Android Controlling DC Motors using the AndroiDAQ Module Part 1

This is the first in a series of articles that we will write to help AndroiDAQ users understand basic electronics and the fundamentals in interfacing these electronics to a microcontroller circuit such as the AndroiDAQ module and more specifically how to get the most from your AndroiDAQ module using these fundamental interfacing techniques. 

In this article we will explain the basics of DC motor operation and the necessity of using a DC motor controller circuit when interfacing to any micro-controller, including the one used in the AndroiDAQ module. Upon completion of this series of articles, you will be able to build a DC motor controller circuit that when properly connected to the AndroiDAQ module, will enable you to turn on and off two DC motors, control the direction of rotation of the two DC motors, and set the speed of the two DC motors with your Android device using the AndroiDAQ DEMO program. 

A DC motor is an electromechanical device that operates on direct current (DC) and is a device that for turning DC power into mechanical power. DC is the power, or electricity, that we get from power sources like batteries. DC is a single direction flowing type power, meaning it flows in one direction from one terminal of the battery, through the component that it is connected to, to the other terminal of the battery. DC motors use this single directionality of DC power to turn the armature of the motor in one direction using electromagnetic forces. If one were to switch the terminals of the battery connected to the DC motor, so that power flows in the opposite direction through the motor, the motor rotational direction will change to the opposite direction. 

Electromagnet

Electromagnetic forces are produced in a DC motor’s armature when power is applied to the motor. This is due to the armature having many windings of wire wound around it. A physicist named Andre-Marie Ampere discovered that when DC power is applied to any wire, a magnetic field is produced. It was also discovered that this small magnetic field in the wire can be enhanced by winding the wire around an iron core many times, much like the windings around the armature of the DC motor. This produces what is called an electromagnet. When DC power is applied to an electromagnet, a polarized magnet is produced, meaning that it has a north and south pole. If the DC power connections to the electromagnet are switched, the north and south poles of the electromagnet are also switched. This is an important concept to remember as this switching is what is happening in a DC motor to make it turn.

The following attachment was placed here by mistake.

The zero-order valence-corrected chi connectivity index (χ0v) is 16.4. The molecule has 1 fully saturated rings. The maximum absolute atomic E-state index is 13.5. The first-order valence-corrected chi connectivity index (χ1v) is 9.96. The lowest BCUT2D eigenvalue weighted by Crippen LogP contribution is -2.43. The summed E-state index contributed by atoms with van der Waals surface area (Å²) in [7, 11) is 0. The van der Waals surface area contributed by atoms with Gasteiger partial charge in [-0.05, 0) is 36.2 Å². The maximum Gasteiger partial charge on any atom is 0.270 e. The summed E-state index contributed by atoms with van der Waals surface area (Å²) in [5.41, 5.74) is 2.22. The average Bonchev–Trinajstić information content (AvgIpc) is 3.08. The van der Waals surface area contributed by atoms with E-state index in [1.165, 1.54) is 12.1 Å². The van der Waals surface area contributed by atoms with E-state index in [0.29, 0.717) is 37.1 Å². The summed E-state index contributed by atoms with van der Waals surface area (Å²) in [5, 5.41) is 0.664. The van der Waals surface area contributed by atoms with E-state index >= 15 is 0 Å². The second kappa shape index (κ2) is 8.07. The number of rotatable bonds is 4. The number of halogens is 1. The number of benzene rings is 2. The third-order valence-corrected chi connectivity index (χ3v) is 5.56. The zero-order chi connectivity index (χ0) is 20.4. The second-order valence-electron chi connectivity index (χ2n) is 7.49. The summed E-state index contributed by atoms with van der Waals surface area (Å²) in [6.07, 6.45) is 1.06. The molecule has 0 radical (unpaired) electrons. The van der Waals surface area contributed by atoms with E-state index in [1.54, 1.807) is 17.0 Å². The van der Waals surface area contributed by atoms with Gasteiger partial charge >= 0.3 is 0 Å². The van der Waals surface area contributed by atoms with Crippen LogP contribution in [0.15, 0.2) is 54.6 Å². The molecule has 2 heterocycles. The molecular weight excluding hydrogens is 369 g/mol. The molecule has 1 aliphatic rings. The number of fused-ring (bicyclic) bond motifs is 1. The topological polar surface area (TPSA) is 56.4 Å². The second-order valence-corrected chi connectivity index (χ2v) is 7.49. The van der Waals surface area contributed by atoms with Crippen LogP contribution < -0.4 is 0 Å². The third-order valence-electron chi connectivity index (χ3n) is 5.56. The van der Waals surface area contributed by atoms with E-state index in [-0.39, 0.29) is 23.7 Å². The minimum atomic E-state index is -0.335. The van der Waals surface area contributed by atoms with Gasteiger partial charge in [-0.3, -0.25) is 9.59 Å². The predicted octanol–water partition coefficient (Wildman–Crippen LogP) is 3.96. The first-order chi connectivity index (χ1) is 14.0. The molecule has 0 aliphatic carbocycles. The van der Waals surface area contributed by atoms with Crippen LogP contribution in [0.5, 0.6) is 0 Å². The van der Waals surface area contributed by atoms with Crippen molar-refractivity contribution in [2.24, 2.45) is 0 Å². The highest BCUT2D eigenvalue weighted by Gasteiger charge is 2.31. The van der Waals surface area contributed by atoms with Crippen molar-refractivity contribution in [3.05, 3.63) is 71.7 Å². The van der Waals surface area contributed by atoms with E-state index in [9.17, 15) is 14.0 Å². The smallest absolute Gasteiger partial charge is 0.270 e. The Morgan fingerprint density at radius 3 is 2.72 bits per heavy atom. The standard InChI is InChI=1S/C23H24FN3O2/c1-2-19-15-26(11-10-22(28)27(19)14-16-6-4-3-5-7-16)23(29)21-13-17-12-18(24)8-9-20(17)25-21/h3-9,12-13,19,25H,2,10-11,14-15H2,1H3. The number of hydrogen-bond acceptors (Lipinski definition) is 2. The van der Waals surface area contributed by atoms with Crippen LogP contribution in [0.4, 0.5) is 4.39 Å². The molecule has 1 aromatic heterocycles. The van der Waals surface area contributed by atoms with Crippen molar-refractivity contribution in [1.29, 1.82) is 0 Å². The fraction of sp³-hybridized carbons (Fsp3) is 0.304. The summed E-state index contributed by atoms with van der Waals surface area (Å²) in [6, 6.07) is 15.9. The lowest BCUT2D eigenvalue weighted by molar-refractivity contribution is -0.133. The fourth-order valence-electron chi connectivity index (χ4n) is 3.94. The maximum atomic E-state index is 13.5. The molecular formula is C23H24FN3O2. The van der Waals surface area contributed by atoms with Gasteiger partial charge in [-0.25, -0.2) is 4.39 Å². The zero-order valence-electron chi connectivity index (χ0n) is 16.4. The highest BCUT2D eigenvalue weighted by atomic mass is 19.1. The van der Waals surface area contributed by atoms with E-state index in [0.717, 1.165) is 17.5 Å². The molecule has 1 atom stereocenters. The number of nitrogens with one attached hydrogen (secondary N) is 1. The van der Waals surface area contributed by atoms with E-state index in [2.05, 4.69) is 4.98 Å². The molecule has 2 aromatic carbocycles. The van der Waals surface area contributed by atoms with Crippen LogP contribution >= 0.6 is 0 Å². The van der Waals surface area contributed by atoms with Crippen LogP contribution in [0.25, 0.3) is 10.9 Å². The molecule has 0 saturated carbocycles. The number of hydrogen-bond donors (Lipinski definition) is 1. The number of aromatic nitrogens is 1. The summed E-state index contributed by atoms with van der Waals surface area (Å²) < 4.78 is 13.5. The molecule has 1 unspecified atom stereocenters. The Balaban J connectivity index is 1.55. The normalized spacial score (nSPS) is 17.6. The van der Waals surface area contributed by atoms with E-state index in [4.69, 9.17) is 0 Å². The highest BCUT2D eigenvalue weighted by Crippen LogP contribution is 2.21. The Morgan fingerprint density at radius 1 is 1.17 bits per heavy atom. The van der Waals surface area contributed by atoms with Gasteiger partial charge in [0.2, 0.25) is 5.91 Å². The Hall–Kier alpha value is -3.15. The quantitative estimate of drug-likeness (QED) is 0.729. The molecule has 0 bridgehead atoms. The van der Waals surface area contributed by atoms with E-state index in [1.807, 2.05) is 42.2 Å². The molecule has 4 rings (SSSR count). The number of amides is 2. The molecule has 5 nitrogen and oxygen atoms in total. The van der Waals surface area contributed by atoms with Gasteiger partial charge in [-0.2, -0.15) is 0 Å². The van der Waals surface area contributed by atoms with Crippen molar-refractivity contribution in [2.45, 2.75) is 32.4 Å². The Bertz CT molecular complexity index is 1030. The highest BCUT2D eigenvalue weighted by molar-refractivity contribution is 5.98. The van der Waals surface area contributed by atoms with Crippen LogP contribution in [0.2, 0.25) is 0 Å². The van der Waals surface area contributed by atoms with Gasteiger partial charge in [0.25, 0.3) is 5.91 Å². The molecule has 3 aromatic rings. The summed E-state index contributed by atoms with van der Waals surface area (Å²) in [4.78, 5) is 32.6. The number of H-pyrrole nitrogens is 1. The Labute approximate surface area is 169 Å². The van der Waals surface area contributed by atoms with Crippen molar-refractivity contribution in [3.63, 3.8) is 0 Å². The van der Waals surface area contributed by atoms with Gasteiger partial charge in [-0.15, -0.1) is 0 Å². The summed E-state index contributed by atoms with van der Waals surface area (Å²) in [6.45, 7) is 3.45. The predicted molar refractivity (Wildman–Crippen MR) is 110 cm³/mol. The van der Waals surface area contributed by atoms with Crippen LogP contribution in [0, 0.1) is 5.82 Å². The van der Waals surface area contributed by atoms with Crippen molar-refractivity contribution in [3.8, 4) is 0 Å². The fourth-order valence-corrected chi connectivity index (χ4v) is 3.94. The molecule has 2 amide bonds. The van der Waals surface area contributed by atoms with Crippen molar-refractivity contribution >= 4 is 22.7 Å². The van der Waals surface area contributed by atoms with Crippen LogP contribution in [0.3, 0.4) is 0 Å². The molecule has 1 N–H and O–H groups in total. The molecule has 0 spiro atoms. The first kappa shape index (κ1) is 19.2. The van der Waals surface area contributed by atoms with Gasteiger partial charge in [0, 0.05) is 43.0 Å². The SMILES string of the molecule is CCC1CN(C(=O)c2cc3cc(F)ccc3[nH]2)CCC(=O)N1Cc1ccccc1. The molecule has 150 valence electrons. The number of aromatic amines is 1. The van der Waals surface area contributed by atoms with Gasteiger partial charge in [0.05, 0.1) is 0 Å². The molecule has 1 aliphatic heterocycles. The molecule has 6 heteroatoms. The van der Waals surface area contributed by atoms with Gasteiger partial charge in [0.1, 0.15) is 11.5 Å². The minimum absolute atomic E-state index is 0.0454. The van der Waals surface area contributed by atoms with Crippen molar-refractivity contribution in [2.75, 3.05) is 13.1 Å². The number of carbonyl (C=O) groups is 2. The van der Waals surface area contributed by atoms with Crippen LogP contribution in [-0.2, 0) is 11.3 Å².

Simple electromagnet2

The DC motor not only has a wire wound electromagnet armature that is supported by its axles, but it also has stationary magnets, call field magnets, that are cemented inside the motor and surround the armature. You may have experimented as a kid with two magnets and found that if the magnets were held together in one direction, they would stick together and if you turned one magnet completely around that they would repel or try to pull way from the other magnet. This polar or north to south attraction and south to south or north to north repulsion is a physical phenomenon that causes a DC motor to turn. 

If we were to apply DC power to the wire wound electromagnet armature that is surrounded by the stationary field magnets, the north to south attraction would cause the armature to turn slightly until the electromagnet armature aligns with the north and south poles of the field magnets and the armature would stop; not very useful for turning electricity into mechanical power. To solve this stationary alignment of the armature to the field magnets, a commutator was developed. A commutator can be thought of as a switch whose on and off positions are aligned such that when the armature’s north and south poles is almost aligned with the field magnet’s north and south poles, the commutator switches the DC power connections to the armature coil to the opposite direction, causing the attraction/repulsion of the electromagnetic armature to also be opposite of the field magnets, which causes the motor to continuously rotate around on is axles in one direction. 

Electric motor

There are many DC motor theory and DC motor building articles and references on the Internet. One fun project and article that we found on the net is called “The Simple DC Motor: A Teacher’s Guide”. This article/project contains a basic motor theory lesson and instructions on how to build a very basic and simple DC motor. I suggest that you try building this simple DC motor to get a feel for the inter workings of a DC motor, as I feel that hands on learning is the best way in helping you to understand any subject, which also helps in the making of a good foundation in education and engineering. Besides, building that simple motor in the article was fun, even for old pro like me.

We invite you to read more about the AndroiDAQ data acquisition module for Android, LabVIEW, JAVA, and Python: About the AndroiDAQ module.

 

AndroiDAQ with xBee WiFi module